Design principles for phase-splitting behaviour of coupled cellular oscillators: clues from hamsters with 'split' circadian rhythms
UMass Chan AffiliationsDepartment of Neurology
Medicine and Health Sciences
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AbstractNonlinear interactions among coupled cellular oscillators are likely to underlie a variety of complex rhythmic behaviours. Here we consider the case of one such behaviour, a doubling of rhythm frequency caused by the spontaneous splitting of a population of synchronized oscillators into two subgroups each oscillating in anti-phase (phase-splitting). An example of biological phase-splitting is the frequency doubling of the circadian locomotor rhythm in hamsters housed in constant light, in which the pacemaker in the suprachiasmatic nucleus (SCN) is reconfigured with its left and right halves oscillating in anti-phase. We apply the theory of coupled phase oscillators to show that stable phase-splitting requires the presence of negative coupling terms, through delayed and/or inhibitory interactions. We also find that the inclusion of real biological constraints (that the SCN contains a finite number of non-identical noisy oscillators) implies the existence of an underlying non-uniform network architecture, in which the population of oscillators must interact through at least two types of connections. We propose that a key design principle for the frequency doubling of a population of biological oscillators is inhomogeneity of oscillator coupling.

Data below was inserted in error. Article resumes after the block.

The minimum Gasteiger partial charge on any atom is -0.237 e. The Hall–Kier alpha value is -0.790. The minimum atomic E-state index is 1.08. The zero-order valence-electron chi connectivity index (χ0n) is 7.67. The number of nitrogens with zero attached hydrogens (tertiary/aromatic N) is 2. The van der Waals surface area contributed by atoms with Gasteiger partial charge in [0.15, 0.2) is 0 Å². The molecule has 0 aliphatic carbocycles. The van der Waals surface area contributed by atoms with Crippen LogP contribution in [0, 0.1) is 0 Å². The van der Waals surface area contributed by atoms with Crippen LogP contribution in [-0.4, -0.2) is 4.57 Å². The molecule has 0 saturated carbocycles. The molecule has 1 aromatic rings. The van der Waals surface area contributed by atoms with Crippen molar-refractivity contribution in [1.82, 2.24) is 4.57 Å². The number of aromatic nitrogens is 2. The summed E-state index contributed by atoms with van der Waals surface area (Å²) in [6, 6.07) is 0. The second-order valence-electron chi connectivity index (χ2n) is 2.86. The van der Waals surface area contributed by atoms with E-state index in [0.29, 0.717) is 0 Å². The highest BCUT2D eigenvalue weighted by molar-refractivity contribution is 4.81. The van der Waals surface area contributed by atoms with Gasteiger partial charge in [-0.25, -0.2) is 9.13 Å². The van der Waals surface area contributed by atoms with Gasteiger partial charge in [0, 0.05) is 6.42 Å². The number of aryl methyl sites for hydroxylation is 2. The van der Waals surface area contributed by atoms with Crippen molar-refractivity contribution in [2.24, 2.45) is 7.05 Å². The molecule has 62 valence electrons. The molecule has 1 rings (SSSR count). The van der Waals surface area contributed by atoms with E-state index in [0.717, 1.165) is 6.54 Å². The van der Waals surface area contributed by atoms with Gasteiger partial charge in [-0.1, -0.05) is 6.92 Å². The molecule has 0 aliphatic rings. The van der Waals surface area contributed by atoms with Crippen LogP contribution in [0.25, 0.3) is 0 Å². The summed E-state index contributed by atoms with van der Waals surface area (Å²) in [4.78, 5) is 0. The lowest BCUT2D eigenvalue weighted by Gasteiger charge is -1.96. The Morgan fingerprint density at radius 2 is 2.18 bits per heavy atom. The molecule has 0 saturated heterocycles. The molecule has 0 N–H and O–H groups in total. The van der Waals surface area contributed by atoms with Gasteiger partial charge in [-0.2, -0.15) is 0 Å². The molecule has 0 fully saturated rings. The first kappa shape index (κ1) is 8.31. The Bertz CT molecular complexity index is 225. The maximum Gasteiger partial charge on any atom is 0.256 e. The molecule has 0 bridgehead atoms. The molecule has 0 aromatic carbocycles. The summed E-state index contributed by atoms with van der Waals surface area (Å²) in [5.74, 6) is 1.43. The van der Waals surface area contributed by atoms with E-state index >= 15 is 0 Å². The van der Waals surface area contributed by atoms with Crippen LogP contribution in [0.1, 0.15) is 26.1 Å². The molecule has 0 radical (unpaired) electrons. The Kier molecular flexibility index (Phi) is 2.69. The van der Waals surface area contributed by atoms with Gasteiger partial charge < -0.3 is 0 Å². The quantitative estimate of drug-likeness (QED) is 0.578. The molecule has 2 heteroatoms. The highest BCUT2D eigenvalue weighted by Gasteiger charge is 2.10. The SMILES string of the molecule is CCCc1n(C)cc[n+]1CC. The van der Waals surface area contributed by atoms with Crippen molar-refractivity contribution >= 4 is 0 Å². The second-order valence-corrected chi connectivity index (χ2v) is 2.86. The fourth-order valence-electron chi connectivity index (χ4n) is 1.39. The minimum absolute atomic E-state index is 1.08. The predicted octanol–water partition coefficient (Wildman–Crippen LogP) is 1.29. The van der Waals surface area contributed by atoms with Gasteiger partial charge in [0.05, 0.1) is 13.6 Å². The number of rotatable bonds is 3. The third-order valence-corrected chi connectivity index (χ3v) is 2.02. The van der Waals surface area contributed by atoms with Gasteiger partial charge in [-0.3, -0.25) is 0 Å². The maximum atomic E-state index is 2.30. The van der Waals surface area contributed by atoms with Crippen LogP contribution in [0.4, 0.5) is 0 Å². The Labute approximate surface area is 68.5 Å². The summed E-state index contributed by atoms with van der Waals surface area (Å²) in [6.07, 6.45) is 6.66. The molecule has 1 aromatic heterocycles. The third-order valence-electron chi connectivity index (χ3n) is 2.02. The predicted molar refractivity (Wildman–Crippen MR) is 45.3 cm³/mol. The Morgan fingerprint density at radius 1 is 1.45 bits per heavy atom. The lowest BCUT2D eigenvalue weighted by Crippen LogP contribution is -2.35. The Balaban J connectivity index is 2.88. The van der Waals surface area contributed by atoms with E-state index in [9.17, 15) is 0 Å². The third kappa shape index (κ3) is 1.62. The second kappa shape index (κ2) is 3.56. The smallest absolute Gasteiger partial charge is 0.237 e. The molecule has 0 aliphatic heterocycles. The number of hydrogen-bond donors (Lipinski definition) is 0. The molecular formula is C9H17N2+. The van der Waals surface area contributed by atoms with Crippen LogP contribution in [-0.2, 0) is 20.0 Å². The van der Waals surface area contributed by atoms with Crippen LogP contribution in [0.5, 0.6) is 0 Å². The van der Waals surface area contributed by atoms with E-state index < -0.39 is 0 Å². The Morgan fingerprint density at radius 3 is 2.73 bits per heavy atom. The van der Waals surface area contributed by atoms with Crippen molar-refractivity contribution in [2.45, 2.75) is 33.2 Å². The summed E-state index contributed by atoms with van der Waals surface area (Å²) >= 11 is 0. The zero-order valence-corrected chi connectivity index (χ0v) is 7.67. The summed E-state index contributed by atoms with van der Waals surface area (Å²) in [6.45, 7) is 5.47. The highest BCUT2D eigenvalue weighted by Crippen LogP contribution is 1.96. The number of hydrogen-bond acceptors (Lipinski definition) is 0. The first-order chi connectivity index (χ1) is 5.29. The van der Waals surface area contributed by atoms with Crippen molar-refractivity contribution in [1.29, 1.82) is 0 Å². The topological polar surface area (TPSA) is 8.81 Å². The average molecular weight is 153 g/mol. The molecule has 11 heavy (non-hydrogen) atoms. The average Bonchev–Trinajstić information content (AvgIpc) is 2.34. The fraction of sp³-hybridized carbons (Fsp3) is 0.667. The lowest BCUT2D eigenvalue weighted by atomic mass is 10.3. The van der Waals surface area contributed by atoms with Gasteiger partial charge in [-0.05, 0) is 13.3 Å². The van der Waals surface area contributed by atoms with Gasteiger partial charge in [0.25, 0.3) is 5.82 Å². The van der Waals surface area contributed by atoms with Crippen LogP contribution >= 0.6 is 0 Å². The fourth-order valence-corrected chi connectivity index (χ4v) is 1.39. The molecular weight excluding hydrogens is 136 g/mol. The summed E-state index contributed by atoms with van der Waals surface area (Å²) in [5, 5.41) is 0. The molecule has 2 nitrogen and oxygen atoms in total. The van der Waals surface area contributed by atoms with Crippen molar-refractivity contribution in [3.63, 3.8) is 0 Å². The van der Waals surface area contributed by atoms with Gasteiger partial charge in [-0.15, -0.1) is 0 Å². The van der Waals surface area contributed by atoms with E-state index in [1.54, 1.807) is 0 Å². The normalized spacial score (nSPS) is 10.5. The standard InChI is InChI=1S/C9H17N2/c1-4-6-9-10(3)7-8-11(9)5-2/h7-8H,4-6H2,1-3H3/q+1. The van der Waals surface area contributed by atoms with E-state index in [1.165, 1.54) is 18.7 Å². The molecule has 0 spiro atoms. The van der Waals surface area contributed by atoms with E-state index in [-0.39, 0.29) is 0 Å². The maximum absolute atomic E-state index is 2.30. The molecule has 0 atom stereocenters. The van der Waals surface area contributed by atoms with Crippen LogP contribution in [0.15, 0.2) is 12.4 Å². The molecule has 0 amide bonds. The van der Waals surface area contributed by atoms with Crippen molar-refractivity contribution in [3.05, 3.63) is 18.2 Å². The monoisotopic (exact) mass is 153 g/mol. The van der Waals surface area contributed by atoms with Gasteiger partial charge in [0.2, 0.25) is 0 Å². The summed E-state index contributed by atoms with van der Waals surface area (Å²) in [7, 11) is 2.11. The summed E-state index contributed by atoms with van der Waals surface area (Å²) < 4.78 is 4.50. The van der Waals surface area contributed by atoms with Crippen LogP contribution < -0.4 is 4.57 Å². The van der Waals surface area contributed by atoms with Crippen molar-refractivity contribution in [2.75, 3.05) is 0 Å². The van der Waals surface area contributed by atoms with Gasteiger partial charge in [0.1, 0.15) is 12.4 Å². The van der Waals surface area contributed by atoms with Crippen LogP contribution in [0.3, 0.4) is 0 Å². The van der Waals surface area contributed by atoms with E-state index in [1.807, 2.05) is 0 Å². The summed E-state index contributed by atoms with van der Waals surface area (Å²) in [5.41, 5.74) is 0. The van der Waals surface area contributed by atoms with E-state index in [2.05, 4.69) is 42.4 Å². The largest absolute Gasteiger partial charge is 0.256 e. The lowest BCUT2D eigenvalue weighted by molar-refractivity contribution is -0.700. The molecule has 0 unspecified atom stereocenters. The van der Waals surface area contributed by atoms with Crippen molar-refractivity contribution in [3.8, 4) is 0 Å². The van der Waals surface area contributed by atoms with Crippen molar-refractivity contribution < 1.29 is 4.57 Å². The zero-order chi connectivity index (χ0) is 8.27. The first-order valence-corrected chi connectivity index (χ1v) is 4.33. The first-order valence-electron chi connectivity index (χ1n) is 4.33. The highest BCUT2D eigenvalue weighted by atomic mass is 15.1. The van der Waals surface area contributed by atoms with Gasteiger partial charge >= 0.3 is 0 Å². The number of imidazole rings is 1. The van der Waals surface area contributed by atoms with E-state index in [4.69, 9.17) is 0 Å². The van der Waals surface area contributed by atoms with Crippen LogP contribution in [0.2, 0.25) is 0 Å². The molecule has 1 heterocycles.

J R Soc Interface. 2008 Aug 6;5(25):873-83. Link to article on publisher's site
Permanent Link to this Itemhttp://hdl.handle.net/20.500.14038/39136